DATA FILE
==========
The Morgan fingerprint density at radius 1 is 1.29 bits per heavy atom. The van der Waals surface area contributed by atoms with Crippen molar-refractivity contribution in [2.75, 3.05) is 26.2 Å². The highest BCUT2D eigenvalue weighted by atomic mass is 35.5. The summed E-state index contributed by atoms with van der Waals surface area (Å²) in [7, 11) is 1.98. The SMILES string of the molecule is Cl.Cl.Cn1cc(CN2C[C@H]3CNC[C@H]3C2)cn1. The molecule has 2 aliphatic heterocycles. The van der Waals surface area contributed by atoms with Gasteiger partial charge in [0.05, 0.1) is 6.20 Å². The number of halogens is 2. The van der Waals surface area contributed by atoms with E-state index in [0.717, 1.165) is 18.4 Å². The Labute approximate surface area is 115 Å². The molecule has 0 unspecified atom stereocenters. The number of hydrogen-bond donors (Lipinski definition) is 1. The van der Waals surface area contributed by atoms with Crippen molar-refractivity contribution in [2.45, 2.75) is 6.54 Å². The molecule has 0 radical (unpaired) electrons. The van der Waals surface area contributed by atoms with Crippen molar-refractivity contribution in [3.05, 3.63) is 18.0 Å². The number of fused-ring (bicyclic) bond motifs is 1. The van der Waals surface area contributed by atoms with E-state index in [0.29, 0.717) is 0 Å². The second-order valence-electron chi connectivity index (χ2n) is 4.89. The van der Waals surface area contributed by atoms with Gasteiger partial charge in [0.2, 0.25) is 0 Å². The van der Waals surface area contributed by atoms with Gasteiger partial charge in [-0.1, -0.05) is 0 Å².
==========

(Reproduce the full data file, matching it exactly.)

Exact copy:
The Morgan fingerprint density at radius 1 is 1.29 bits per heavy atom. The van der Waals surface area contributed by atoms with Crippen molar-refractivity contribution in [2.75, 3.05) is 26.2 Å². The highest BCUT2D eigenvalue weighted by atomic mass is 35.5. The summed E-state index contributed by atoms with van der Waals surface area (Å²) in [7, 11) is 1.98. The SMILES string of the molecule is Cl.Cl.Cn1cc(CN2C[C@H]3CNC[C@H]3C2)cn1. The molecule has 2 aliphatic heterocycles. The van der Waals surface area contributed by atoms with Gasteiger partial charge in [0.05, 0.1) is 6.20 Å². The number of halogens is 2. The van der Waals surface area contributed by atoms with E-state index in [0.717, 1.165) is 18.4 Å². The Labute approximate surface area is 115 Å². The molecule has 0 unspecified atom stereocenters. The number of hydrogen-bond donors (Lipinski definition) is 1. The van der Waals surface area contributed by atoms with Crippen molar-refractivity contribution in [2.45, 2.75) is 6.54 Å². The molecule has 0 radical (unpaired) electrons. The van der Waals surface area contributed by atoms with Crippen molar-refractivity contribution in [3.05, 3.63) is 18.0 Å². The number of fused-ring (bicyclic) bond motifs is 1. The van der Waals surface area contributed by atoms with E-state index in [0.29, 0.717) is 0 Å². The second-order valence-electron chi connectivity index (χ2n) is 4.89. The van der Waals surface area contributed by atoms with Gasteiger partial charge in [0.2, 0.25) is 0 Å². The van der Waals surface area contributed by atoms with Gasteiger partial charge in [-0.1, -0.05) is 0 Å².